• Celebrating downtime, I love it! The perfecting, striving, doing culture needs to be knocked back every so often that’s for sure… 🙂

  4. I have said this for a long time. Why are we so invested in applauding anyone who makes themselves crazy with overburdening their lives. Why don’t we laud those women who have found time for love, life, laughter and smelling the roses. I hope that baby booming women who are blogging their way through reflection seem to be putting this simpler life out there as not such a bad thing…………..and I’m so happy to see it.So you go, Rachael…live your life the way you choose, not the way you think you’re supposed to!

    • Well said, Cathy. Who cares how many trophies one has on the wall, the real meaning of life is measured by how many hearts you hold in your hand. So let’s all tune out to the endless demands and live in a slower rhythm with those we love most including ourselves.

    • Hi Cathy, thanks for your reply… I do believe that we are unconsciously aware of patriarchal structures that ‘teach’ us from a young age to be forever beautiful, forever feminine, forever busy… It’s empowering to realise this and to just let it all go every so often. Living simpler is sure living better 🙂

  5. Pat, I think we can all identify with Rachael — her hamster-wheel of busy-ness, her need to prove herself (both to herself and her world). Why we do this is for psychologists to ponder; however, we eventually come to the place where we just accept things as they are, accept our strengths and limitations, relish in LIFE and realize that it’s a journey, a process, and that destination is merely the half of it. Thanks for an interesting post!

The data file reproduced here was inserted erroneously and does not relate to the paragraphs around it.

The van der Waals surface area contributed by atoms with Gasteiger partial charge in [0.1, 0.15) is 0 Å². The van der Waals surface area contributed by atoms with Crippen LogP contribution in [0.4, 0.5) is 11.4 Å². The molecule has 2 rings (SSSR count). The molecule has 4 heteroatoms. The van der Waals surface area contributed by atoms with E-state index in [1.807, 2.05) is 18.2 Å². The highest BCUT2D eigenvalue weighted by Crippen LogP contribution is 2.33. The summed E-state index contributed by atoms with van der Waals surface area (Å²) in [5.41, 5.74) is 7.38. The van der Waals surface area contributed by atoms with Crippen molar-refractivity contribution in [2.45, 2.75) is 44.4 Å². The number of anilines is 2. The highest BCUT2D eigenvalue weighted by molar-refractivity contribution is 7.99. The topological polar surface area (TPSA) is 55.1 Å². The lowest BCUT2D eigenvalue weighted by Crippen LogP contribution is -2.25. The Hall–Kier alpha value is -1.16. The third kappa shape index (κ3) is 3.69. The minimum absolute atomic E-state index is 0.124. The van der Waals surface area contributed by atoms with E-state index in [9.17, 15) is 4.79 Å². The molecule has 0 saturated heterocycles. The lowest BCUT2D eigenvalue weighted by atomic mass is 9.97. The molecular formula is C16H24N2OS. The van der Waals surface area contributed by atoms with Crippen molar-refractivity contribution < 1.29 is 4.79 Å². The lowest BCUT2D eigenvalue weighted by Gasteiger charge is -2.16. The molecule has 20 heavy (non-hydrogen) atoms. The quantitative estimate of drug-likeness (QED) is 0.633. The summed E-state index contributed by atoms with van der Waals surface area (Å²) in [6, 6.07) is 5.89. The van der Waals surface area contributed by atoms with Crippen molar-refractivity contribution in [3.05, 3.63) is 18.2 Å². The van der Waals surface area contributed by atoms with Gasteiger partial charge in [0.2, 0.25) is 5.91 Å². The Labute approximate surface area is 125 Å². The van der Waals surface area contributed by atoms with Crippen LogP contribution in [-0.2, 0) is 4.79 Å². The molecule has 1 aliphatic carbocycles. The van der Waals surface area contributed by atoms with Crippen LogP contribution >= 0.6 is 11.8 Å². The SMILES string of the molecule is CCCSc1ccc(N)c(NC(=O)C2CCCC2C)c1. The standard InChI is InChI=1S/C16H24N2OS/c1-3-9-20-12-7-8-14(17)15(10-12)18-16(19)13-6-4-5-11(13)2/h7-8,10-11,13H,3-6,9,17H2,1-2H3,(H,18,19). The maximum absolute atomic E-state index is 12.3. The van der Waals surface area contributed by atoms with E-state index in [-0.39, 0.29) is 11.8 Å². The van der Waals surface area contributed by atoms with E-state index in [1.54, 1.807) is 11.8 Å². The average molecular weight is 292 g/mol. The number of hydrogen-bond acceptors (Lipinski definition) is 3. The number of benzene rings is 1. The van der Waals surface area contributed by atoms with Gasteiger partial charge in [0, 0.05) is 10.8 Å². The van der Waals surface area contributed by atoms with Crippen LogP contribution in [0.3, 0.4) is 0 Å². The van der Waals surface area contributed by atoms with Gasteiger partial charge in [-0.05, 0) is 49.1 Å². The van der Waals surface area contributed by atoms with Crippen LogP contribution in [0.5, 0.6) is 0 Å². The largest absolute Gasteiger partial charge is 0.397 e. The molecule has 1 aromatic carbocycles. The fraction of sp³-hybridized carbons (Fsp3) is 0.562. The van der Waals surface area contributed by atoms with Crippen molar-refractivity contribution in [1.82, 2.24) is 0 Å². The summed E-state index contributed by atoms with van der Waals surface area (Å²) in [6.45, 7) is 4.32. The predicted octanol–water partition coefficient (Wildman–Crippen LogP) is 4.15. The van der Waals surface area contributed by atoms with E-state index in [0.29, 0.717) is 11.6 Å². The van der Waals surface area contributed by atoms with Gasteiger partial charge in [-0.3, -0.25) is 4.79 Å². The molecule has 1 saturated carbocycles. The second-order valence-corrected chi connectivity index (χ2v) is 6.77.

• Debbie, you are right. I am sure Rachael struck a chord with all women. I think fortunately as we age, we become less preoccupied with what others think and more in tune with what we want. Although in our role as mothers, daughters, and sisters we will always be connecting and caring. Perhaps in the empty nest stage, we finally have time to pursue the creative passions that once captured our ten year old imaginations.

  6. The transition from “doing-doing” to just being took me years to achieve so I certainly can relate to Rachael’s excellent points. Just accepting who we are (once we stop long enough to figure it out) is such a relief. Thank you Rachael for spelling it all out so clearly here through your own story. And thank you Pat for featuring Rachel.. Cheers to all Rachael, Pat and all of us women who finally learn–often the hard wary– to be present in the moment. BTW, I will never tire of your homespun stories,Pat. 🙂

    • Kathy, do think part of it has to do with the fact that as we age we realize those moments are more and more precious as they are not a given, but a gift. So glad you are back in action and able to contribute your wise words.

      • Yes,Pat. I couldn’t have said it better. If we live long enough, we’re bound to face life challenges. And with each battle we overcome, we gain strength for the next battle. Each day becomes a gift.

  7. Thanks for sharing this piece from Rachael. She, too, is a gifted writer and her message is a powerful reminder to all of us to strive to be our truest selves for our own selves first.

    • Well said. I am so lucky to have a sis like you to share in the stages and ages of womanhood. We help each other every step of the way in becoming our authentic selves.

  8. What a great testament to what a woman can accomplish and even more to how powerful that woman becomes when she awakens to knowing her true self! Thanks Pat, for introducing the rest of us to Rachael.